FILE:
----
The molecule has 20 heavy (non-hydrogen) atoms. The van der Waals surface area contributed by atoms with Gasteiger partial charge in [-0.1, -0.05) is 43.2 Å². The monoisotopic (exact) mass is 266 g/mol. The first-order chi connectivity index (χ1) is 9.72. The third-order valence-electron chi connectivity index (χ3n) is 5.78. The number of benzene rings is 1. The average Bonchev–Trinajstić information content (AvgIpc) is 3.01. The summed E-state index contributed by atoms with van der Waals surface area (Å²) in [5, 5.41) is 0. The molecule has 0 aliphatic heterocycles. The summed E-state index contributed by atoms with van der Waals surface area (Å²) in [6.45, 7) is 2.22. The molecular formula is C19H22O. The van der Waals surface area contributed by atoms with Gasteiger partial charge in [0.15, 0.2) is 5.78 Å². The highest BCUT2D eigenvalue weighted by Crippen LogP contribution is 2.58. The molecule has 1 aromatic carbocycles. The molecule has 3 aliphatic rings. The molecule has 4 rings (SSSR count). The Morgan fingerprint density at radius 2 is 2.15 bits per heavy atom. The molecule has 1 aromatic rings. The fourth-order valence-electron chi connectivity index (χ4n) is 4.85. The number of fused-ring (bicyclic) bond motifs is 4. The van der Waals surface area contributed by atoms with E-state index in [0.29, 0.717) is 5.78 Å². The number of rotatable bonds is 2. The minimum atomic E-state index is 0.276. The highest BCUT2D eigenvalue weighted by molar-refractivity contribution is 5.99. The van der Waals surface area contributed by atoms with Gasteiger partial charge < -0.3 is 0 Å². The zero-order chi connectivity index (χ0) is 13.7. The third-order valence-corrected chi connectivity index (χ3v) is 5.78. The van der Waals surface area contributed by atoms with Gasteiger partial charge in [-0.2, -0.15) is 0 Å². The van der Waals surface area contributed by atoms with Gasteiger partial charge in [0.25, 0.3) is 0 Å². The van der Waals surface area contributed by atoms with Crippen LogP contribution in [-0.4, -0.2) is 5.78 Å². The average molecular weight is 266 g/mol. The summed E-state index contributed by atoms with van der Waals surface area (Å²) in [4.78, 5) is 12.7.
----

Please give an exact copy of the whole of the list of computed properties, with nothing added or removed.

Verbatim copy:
The molecule has 20 heavy (non-hydrogen) atoms. The van der Waals surface area contributed by atoms with Gasteiger partial charge in [-0.1, -0.05) is 43.2 Å². The monoisotopic (exact) mass is 266 g/mol. The first-order chi connectivity index (χ1) is 9.72. The third-order valence-electron chi connectivity index (χ3n) is 5.78. The number of benzene rings is 1. The average Bonchev–Trinajstić information content (AvgIpc) is 3.01. The summed E-state index contributed by atoms with van der Waals surface area (Å²) in [5, 5.41) is 0. The molecule has 0 aliphatic heterocycles. The summed E-state index contributed by atoms with van der Waals surface area (Å²) in [6.45, 7) is 2.22. The molecular formula is C19H22O. The van der Waals surface area contributed by atoms with Gasteiger partial charge in [0.15, 0.2) is 5.78 Å². The highest BCUT2D eigenvalue weighted by Crippen LogP contribution is 2.58. The molecule has 1 aromatic carbocycles. The molecule has 3 aliphatic rings. The molecule has 4 rings (SSSR count). The Morgan fingerprint density at radius 2 is 2.15 bits per heavy atom. The molecule has 1 aromatic rings. The fourth-order valence-electron chi connectivity index (χ4n) is 4.85. The number of fused-ring (bicyclic) bond motifs is 4. The van der Waals surface area contributed by atoms with E-state index in [0.29, 0.717) is 5.78 Å². The number of rotatable bonds is 2. The minimum atomic E-state index is 0.276. The highest BCUT2D eigenvalue weighted by molar-refractivity contribution is 5.99. The van der Waals surface area contributed by atoms with Gasteiger partial charge < -0.3 is 0 Å². The zero-order chi connectivity index (χ0) is 13.7. The third-order valence-corrected chi connectivity index (χ3v) is 5.78. The van der Waals surface area contributed by atoms with Gasteiger partial charge in [-0.2, -0.15) is 0 Å². The van der Waals surface area contributed by atoms with Gasteiger partial charge in [0.25, 0.3) is 0 Å². The van der Waals surface area contributed by atoms with Crippen LogP contribution in [-0.4, -0.2) is 5.78 Å². The average molecular weight is 266 g/mol. The summed E-state index contributed by atoms with van der Waals surface area (Å²) in [4.78, 5) is 12.7.